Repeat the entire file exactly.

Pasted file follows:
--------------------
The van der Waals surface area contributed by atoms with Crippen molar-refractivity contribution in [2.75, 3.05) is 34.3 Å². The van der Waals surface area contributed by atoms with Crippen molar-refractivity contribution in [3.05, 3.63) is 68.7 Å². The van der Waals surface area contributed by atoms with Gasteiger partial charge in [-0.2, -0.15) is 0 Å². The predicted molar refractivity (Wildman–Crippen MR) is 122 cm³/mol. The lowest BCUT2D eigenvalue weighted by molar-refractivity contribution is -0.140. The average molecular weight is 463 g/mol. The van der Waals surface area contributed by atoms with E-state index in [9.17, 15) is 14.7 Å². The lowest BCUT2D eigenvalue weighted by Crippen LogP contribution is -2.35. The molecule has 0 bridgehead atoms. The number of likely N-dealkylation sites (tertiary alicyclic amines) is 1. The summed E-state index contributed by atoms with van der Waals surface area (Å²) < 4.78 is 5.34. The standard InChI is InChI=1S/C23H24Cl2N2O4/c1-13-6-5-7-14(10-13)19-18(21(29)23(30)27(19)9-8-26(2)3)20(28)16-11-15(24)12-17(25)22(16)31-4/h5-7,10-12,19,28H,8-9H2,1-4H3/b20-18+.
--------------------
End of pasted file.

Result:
The van der Waals surface area contributed by atoms with Crippen molar-refractivity contribution in [2.75, 3.05) is 34.3 Å². The van der Waals surface area contributed by atoms with Crippen molar-refractivity contribution in [3.05, 3.63) is 68.7 Å². The van der Waals surface area contributed by atoms with Gasteiger partial charge in [-0.2, -0.15) is 0 Å². The predicted molar refractivity (Wildman–Crippen MR) is 122 cm³/mol. The lowest BCUT2D eigenvalue weighted by molar-refractivity contribution is -0.140. The average molecular weight is 463 g/mol. The van der Waals surface area contributed by atoms with E-state index in [9.17, 15) is 14.7 Å². The lowest BCUT2D eigenvalue weighted by Crippen LogP contribution is -2.35. The molecule has 0 bridgehead atoms. The number of likely N-dealkylation sites (tertiary alicyclic amines) is 1. The summed E-state index contributed by atoms with van der Waals surface area (Å²) < 4.78 is 5.34. The standard InChI is InChI=1S/C23H24Cl2N2O4/c1-13-6-5-7-14(10-13)19-18(21(29)23(30)27(19)9-8-26(2)3)20(28)16-11-15(24)12-17(25)22(16)31-4/h5-7,10-12,19,28H,8-9H2,1-4H3/b20-18+.